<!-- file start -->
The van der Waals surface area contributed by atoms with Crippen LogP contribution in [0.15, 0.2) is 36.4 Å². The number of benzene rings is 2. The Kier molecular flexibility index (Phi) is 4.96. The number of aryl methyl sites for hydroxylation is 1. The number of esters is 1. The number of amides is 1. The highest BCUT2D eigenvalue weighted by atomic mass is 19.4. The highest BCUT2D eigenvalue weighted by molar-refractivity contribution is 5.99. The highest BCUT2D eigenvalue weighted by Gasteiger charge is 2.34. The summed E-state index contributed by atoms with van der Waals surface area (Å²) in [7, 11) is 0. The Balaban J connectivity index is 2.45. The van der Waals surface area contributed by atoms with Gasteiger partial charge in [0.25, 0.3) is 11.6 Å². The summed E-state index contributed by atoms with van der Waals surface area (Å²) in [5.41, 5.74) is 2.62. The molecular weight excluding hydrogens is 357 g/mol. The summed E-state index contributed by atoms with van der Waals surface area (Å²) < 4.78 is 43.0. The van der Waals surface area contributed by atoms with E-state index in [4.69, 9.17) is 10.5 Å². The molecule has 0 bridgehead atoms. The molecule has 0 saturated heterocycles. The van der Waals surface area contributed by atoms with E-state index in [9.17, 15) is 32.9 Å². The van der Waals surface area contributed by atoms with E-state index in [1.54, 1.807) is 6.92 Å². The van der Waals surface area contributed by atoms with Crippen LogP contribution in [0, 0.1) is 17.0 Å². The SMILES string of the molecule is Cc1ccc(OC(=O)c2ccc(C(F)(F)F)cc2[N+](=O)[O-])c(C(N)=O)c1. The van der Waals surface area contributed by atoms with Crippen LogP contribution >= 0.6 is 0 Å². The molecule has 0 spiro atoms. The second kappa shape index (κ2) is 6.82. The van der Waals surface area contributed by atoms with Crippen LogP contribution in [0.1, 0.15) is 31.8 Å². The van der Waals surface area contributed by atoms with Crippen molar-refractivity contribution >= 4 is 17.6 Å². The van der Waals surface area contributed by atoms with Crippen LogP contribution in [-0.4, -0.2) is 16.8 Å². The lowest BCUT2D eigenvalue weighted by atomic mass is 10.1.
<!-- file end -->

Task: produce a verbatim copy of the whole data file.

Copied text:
The van der Waals surface area contributed by atoms with Crippen LogP contribution in [0.15, 0.2) is 36.4 Å². The number of benzene rings is 2. The Kier molecular flexibility index (Phi) is 4.96. The number of aryl methyl sites for hydroxylation is 1. The number of esters is 1. The number of amides is 1. The highest BCUT2D eigenvalue weighted by atomic mass is 19.4. The highest BCUT2D eigenvalue weighted by molar-refractivity contribution is 5.99. The highest BCUT2D eigenvalue weighted by Gasteiger charge is 2.34. The summed E-state index contributed by atoms with van der Waals surface area (Å²) in [7, 11) is 0. The Balaban J connectivity index is 2.45. The van der Waals surface area contributed by atoms with Gasteiger partial charge in [0.25, 0.3) is 11.6 Å². The summed E-state index contributed by atoms with van der Waals surface area (Å²) in [5.41, 5.74) is 2.62. The molecular weight excluding hydrogens is 357 g/mol. The summed E-state index contributed by atoms with van der Waals surface area (Å²) < 4.78 is 43.0. The van der Waals surface area contributed by atoms with E-state index in [4.69, 9.17) is 10.5 Å². The molecule has 0 bridgehead atoms. The molecule has 0 saturated heterocycles. The van der Waals surface area contributed by atoms with E-state index in [9.17, 15) is 32.9 Å². The van der Waals surface area contributed by atoms with E-state index in [1.54, 1.807) is 6.92 Å². The van der Waals surface area contributed by atoms with Crippen LogP contribution in [0, 0.1) is 17.0 Å². The SMILES string of the molecule is Cc1ccc(OC(=O)c2ccc(C(F)(F)F)cc2[N+](=O)[O-])c(C(N)=O)c1. The van der Waals surface area contributed by atoms with Crippen LogP contribution >= 0.6 is 0 Å². The molecule has 0 spiro atoms. The second kappa shape index (κ2) is 6.82. The van der Waals surface area contributed by atoms with Crippen LogP contribution in [0.1, 0.15) is 31.8 Å². The van der Waals surface area contributed by atoms with Crippen molar-refractivity contribution >= 4 is 17.6 Å². The van der Waals surface area contributed by atoms with Crippen LogP contribution in [-0.4, -0.2) is 16.8 Å². The lowest BCUT2D eigenvalue weighted by atomic mass is 10.1.